There is no sign of division within the coalition, which means there is no pressure on Morrison to go beyond the very limited bill already circulating. More than half of the lower house does not want the NSW model if it accepts a corruption watchdog at all. Proponents of the strongest possible reform do not have the numbers.
The scene is set to a stalemate. Cash plans to submit a bill to Parliament in the coming weeks after three long years of quarrels since the coalition promised a new watchdog. There has been at least a year of detailed debate on the draft government plan. The message from the government is obvious: it will not really do anything.
Morrison feels so strongly about the risk of an NSW model that he is unlikely to negotiate with Labor and the bench to change the final bill. Labor would probably like to make the theme of corruption part of its campaign in the next election, citing funding programs “sport rorts” and “car pork”, which means it may prefer to reject the government proposal and promise a stronger watchdog under a Labor government.
The chances of a crossbench deal also appear to be slim. The government could get its way with the support of Pauline Hanson’s One Nation and at least another, but it would fight to get Rex Patrick, the South Australian independent, to campaign for integrity and transparency when his position is at stake in next year’s election. . Tasmanian independent Jacqui Lambie is not impressed with the government, which could leave the result to another South Australian, Stirling Griff. There is no guarantee that Hanson will run with the government: A public debate on a docile watchdog could make it difficult for her to back the bill, as she is also up for re-election next year.
An election test is safe. The coalition will promise action, while Labor will promise to create a stronger watchdog who accuses Morrison of being weak in relation to corruption. First, however, they must decide whether the new Commission lives or dies in Parliament.
One of the arguments against change is that politicians have always dealt with pork fat. The $ 100 million “sports rorts” program, or the $ 660 million promised for parking lots, can be shrugged off by some pointing to the original “sports rorts” affair in 1992 to argue that some things never changes. But the amount makes it certain: The projects that were curled up on a whiteboard three decades ago were only worth $ 30 million.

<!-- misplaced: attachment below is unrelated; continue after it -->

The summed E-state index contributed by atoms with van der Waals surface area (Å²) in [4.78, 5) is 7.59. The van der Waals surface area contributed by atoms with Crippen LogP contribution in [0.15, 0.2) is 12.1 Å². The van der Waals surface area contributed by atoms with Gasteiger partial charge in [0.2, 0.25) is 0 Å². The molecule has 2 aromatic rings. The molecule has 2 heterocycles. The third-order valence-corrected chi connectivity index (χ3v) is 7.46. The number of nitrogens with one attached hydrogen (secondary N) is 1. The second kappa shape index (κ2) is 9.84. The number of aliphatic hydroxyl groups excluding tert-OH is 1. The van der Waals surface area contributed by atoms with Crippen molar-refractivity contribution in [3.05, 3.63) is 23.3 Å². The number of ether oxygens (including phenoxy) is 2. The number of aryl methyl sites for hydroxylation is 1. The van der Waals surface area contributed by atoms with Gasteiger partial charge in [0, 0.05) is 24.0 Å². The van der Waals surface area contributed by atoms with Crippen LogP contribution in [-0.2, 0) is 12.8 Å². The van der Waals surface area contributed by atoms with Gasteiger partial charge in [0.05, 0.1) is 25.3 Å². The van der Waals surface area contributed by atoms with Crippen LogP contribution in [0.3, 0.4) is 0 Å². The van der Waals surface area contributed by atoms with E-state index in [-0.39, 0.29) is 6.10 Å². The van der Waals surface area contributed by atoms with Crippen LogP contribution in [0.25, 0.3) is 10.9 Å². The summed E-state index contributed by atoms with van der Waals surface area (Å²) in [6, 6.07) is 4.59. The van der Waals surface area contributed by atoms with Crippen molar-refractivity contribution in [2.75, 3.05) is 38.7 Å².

“If you want more responsibility, and if you want this kind of mistake, does that mean it’s not worse now than it was 20 years ago or 40 years ago?” asks Keith Dowding, Professor of Political Science and Political Philosophy at the Australian National University.
“If ministers are not embarrassed that things are being revealed in parliament and that journalists are criticizing them, then you might want a different process, in which case an integrity commission with teeth could be the way forward.”
But Dowding, who has long written about ministerial responsibilities in Australia and other countries, is wary of the popular assumption that rorts are worse. “The data we have shows that it is not exactly the case that it is worse now,” he says. One trend, however, is the deterioration in public service.
“One of the things that has changed, and that makes it easier for the government to do that kind of rorts, is that public service has been weakened,” he says.
“At the top end, it has become more politicized. You have far more people who are employees and political appointments and who make decisions so that a large part of the public service integrity has disappeared. So I think there is a structural problem in the way the government is now functioning, both between ministers and public service. ”
There is already evidence of corruption. The Australian Law Enforcement Integrity Commission (ACLEI) announced on 23 August that a former Australian Border Guard (ABF) had pleaded guilty to forgery and theft. On September 1, it said that a former official of the Ministry of Agriculture engaged in corrupt behavior by helping a construction company. On September 8, it was stated that a former ABF officer had helped a drug syndicate.
One of the goals of the new commission will be to absorb the work of ACLEI. There is no dispute about this because the argument among politicians is about the power to investigate politicians. In the debate about how far this power extends, there can at least be agreement that politicians cannot escape control.
The federal government is bigger than ever, with more power in all areas from social services to national security and with more money flowing into projects ranging from local shower blocks to nuclear submarines. The potential for corruption is enormous.
Who knows what a strong integrity commission can reveal? Or what can it deter?